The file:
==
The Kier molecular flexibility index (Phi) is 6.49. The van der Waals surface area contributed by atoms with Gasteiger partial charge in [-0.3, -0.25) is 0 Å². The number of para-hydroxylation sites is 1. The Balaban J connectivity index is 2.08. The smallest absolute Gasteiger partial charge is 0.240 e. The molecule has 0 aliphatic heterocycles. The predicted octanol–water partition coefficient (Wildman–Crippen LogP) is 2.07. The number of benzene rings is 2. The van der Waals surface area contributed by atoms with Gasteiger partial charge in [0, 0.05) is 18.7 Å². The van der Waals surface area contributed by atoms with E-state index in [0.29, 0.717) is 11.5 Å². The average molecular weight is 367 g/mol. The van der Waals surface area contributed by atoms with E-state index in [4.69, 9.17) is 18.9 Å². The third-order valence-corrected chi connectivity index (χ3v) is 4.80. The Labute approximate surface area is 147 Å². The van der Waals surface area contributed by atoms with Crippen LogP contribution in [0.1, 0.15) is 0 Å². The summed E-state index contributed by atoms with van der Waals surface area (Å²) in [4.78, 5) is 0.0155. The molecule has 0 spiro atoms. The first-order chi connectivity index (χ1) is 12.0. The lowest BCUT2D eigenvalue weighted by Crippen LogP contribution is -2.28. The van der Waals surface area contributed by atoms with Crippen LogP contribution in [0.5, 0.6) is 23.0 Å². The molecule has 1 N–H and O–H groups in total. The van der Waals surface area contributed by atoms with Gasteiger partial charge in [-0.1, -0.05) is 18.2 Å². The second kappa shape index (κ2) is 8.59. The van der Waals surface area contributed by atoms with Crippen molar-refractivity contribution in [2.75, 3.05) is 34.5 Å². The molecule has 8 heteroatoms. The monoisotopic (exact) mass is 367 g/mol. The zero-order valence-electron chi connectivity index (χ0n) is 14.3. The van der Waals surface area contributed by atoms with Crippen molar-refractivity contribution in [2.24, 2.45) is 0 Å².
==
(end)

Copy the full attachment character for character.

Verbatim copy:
The Kier molecular flexibility index (Phi) is 6.49. The van der Waals surface area contributed by atoms with Gasteiger partial charge in [-0.3, -0.25) is 0 Å². The number of para-hydroxylation sites is 1. The Balaban J connectivity index is 2.08. The smallest absolute Gasteiger partial charge is 0.240 e. The molecule has 0 aliphatic heterocycles. The predicted octanol–water partition coefficient (Wildman–Crippen LogP) is 2.07. The number of benzene rings is 2. The van der Waals surface area contributed by atoms with Gasteiger partial charge in [0, 0.05) is 18.7 Å². The van der Waals surface area contributed by atoms with E-state index in [0.29, 0.717) is 11.5 Å². The average molecular weight is 367 g/mol. The van der Waals surface area contributed by atoms with E-state index in [4.69, 9.17) is 18.9 Å². The third-order valence-corrected chi connectivity index (χ3v) is 4.80. The Labute approximate surface area is 147 Å². The van der Waals surface area contributed by atoms with Crippen LogP contribution in [0.1, 0.15) is 0 Å². The summed E-state index contributed by atoms with van der Waals surface area (Å²) in [4.78, 5) is 0.0155. The molecule has 0 spiro atoms. The first-order chi connectivity index (χ1) is 12.0. The lowest BCUT2D eigenvalue weighted by Crippen LogP contribution is -2.28. The van der Waals surface area contributed by atoms with Crippen LogP contribution in [0.5, 0.6) is 23.0 Å². The molecule has 1 N–H and O–H groups in total. The van der Waals surface area contributed by atoms with Gasteiger partial charge in [-0.1, -0.05) is 18.2 Å². The second kappa shape index (κ2) is 8.59. The van der Waals surface area contributed by atoms with Crippen molar-refractivity contribution in [2.75, 3.05) is 34.5 Å². The molecule has 8 heteroatoms. The monoisotopic (exact) mass is 367 g/mol. The zero-order valence-electron chi connectivity index (χ0n) is 14.3. The van der Waals surface area contributed by atoms with Crippen molar-refractivity contribution in [2.24, 2.45) is 0 Å².